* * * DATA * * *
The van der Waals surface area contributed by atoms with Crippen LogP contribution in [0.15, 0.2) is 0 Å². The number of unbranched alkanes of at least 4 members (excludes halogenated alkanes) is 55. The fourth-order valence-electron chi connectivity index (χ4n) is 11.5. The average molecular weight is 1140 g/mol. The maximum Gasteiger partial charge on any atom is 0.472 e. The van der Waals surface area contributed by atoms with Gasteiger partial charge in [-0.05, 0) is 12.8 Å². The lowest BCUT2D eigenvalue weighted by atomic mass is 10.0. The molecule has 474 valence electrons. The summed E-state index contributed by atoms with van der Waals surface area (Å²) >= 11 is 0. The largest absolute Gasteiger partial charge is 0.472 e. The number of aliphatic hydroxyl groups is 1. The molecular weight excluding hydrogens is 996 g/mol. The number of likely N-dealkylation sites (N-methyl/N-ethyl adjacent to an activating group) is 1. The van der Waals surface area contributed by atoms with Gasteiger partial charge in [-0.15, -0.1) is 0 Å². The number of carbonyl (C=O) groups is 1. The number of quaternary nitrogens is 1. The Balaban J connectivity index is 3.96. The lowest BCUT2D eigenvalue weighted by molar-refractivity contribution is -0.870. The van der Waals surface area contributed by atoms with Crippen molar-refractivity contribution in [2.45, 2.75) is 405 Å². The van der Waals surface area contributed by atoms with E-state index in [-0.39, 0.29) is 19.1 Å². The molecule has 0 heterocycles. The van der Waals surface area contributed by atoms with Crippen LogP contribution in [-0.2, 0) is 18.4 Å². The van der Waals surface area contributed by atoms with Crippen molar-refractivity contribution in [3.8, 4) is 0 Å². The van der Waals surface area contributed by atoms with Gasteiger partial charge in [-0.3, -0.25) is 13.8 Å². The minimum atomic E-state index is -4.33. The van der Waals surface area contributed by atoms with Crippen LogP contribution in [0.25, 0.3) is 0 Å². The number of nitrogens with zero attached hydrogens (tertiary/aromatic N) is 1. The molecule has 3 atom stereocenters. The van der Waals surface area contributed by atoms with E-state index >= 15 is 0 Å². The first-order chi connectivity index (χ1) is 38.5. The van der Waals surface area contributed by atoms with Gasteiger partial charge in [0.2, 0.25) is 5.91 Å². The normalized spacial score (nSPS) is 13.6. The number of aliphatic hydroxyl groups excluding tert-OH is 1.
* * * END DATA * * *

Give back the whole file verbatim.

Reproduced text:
The van der Waals surface area contributed by atoms with Crippen LogP contribution in [0.15, 0.2) is 0 Å². The number of unbranched alkanes of at least 4 members (excludes halogenated alkanes) is 55. The fourth-order valence-electron chi connectivity index (χ4n) is 11.5. The average molecular weight is 1140 g/mol. The maximum Gasteiger partial charge on any atom is 0.472 e. The van der Waals surface area contributed by atoms with Gasteiger partial charge in [-0.05, 0) is 12.8 Å². The lowest BCUT2D eigenvalue weighted by atomic mass is 10.0. The molecule has 474 valence electrons. The summed E-state index contributed by atoms with van der Waals surface area (Å²) >= 11 is 0. The largest absolute Gasteiger partial charge is 0.472 e. The number of aliphatic hydroxyl groups is 1. The molecular weight excluding hydrogens is 996 g/mol. The number of likely N-dealkylation sites (N-methyl/N-ethyl adjacent to an activating group) is 1. The van der Waals surface area contributed by atoms with Gasteiger partial charge in [-0.15, -0.1) is 0 Å². The number of carbonyl (C=O) groups is 1. The number of quaternary nitrogens is 1. The Balaban J connectivity index is 3.96. The lowest BCUT2D eigenvalue weighted by molar-refractivity contribution is -0.870. The van der Waals surface area contributed by atoms with Crippen molar-refractivity contribution in [2.45, 2.75) is 405 Å². The van der Waals surface area contributed by atoms with E-state index in [-0.39, 0.29) is 19.1 Å². The molecule has 0 heterocycles. The van der Waals surface area contributed by atoms with Crippen LogP contribution in [-0.2, 0) is 18.4 Å². The van der Waals surface area contributed by atoms with Crippen molar-refractivity contribution in [3.8, 4) is 0 Å². The van der Waals surface area contributed by atoms with Gasteiger partial charge in [-0.3, -0.25) is 13.8 Å². The minimum atomic E-state index is -4.33. The van der Waals surface area contributed by atoms with Crippen LogP contribution in [0.25, 0.3) is 0 Å². The number of nitrogens with zero attached hydrogens (tertiary/aromatic N) is 1. The molecule has 3 atom stereocenters. The van der Waals surface area contributed by atoms with E-state index >= 15 is 0 Å². The first-order chi connectivity index (χ1) is 38.5. The van der Waals surface area contributed by atoms with Gasteiger partial charge in [0.2, 0.25) is 5.91 Å². The normalized spacial score (nSPS) is 13.6. The number of aliphatic hydroxyl groups excluding tert-OH is 1.